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[whitespace] Alternatives to VTA tax topic of conversation

Santa Clara--The battle of the transportation tax is heating up, and the fight could last long past the dog days of summer.

While most public officials agree the Bay Area desperately needs transportation relief, many different ideas are being thrown around as to the most efficient and cost-effective solution.

About 250 people gathered to attend a Joint Transportation Workshop between the Valley Transportation Authority (VTA) and the Santa Clara County Board of Supervisors last Wednesday at the Santa Clara Convention Center. Dozens of government officials were on hand to discuss the current Valley Transportation Plan 2020. The plan can only be enacted if the board of supervisors votes to put the half-cent transportation tax on the November ballot.

The tax would raise approximately $4 billion over 20 years for use toward alleviating the current traffic congestion problems. An extension of BART all the way down to San Jose through Milpitas and Santa Clara is the big-ticket item and would cost at least half of the entire tax revenue.

Most officials agree that if the tax makes it to the ballot, it will pass. But a few locals think it shouldn't get that far.

Groups such as the Bay Area Transportation and Land Use Coalition (BATLUC) say the process of adopting VTP 2020, has been hasty at best. BATLUC's Silicon Valley Coordinator Kimberly Strickland says, "There are other solutions. We have time to do studies in order to come up with a better plan. This mad rush for dollars is borderline ridiculous. It scares me."

The original adoption schedule has been drastically shortened in order to push the proposed tax through for the November ballot, even though the plan cannot be acted upon until 2006.

Andy Chow, Board Director of Peninsula Rail 2000, agrees with Strickland. "This project is not well thought out," he says. "There must be a consideration of alternatives. We can enhance the existing commuter rail (CalTrain) to suit better, faster, higher quality trains. This can be done quicker and for much less money than the BART extension."

The Sierra Club also supports Peninsula Rail 2000's plan. They call for the electrification of CalTrain because it is a cheaper, more efficient use of current technology.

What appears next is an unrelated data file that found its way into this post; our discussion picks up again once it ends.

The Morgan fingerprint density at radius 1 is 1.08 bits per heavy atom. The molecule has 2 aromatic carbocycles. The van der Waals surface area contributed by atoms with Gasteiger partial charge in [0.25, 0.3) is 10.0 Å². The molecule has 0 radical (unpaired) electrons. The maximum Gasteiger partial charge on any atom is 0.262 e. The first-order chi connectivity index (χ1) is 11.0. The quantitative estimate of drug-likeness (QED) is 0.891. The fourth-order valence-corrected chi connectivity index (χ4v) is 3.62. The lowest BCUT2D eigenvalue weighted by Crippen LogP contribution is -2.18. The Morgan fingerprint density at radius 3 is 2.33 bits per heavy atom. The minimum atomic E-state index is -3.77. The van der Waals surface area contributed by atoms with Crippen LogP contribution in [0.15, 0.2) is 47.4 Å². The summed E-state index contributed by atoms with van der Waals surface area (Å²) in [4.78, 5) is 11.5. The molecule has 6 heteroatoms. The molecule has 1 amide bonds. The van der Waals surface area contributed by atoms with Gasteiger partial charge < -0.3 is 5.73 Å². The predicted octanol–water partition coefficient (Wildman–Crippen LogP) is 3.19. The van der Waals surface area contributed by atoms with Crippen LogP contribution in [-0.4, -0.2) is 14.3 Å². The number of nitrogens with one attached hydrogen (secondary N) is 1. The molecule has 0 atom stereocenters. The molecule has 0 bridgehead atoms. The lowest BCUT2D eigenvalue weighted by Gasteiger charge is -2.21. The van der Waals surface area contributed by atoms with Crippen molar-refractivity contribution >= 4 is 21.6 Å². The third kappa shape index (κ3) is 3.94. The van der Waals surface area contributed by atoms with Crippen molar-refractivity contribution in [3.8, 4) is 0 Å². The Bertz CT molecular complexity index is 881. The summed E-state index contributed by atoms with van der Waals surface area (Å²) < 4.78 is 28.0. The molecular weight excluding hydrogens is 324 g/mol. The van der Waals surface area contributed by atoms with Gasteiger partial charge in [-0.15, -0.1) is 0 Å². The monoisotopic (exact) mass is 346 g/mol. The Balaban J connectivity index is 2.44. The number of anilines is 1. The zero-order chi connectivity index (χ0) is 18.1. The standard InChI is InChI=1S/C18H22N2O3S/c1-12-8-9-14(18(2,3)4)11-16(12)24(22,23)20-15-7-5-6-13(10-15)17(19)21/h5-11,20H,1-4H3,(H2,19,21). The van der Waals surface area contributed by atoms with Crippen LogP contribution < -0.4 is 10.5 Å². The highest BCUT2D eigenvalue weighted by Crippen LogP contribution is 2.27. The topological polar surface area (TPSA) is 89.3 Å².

BATLUC agrees with the electrification idea, but it also states that the bus system has not been given enough attention. It submits that, according to an Operating Statistics Report provided by the VTA, 84 percent of all VTA riders use the bus system. Because bus riding is not viewed as a glamorous activity, it says, options to improve the bus system have been mostly ignored.

Brian Peoples, founder of buspool.org, has gone one step further than BATLUC. Peoples says that bus use may be the most efficient and cost effective solution to Silicon Valley's transportation problem. "But people have a stigma against public transportation," he says. "Fixed transit isn't any quicker for most commuters because they have to make so many stops and connections.î

Peoples' buspools offer the alternative of what he calls "customized public transportation." His buses are funded by advertisers who can customize each bus's paint job.

Commuters gather at a common meeting area at a certain time and are driven directly to their workplace. They pay set rates depending on the length of their commute. The driver is just another commuter who takes the initiative to get a Class B certified driver's license. According to Peoples, "Drivers can earn up to $1,000 a month by just driving to work."

Buspools already has six buses and Peoples says they will have four more by next month.

Peoples, Chow and Strickland all want everyone to know that there are other cheaper options than the current VTP 2000 plan. They resent how quickly this initiative has been pushed through. All they ask is that a $4 billion, 20-year tax be given its due thought before it is rushed from plan to policy.

As Strickland says, "Everybody is tired of congestion, but VTP 2000 is based on poor planning. There are too many what-ifs to pass it so quickly."
Daniel Hindin

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Web extra to the August 10-16, 2000 issue of Metro.

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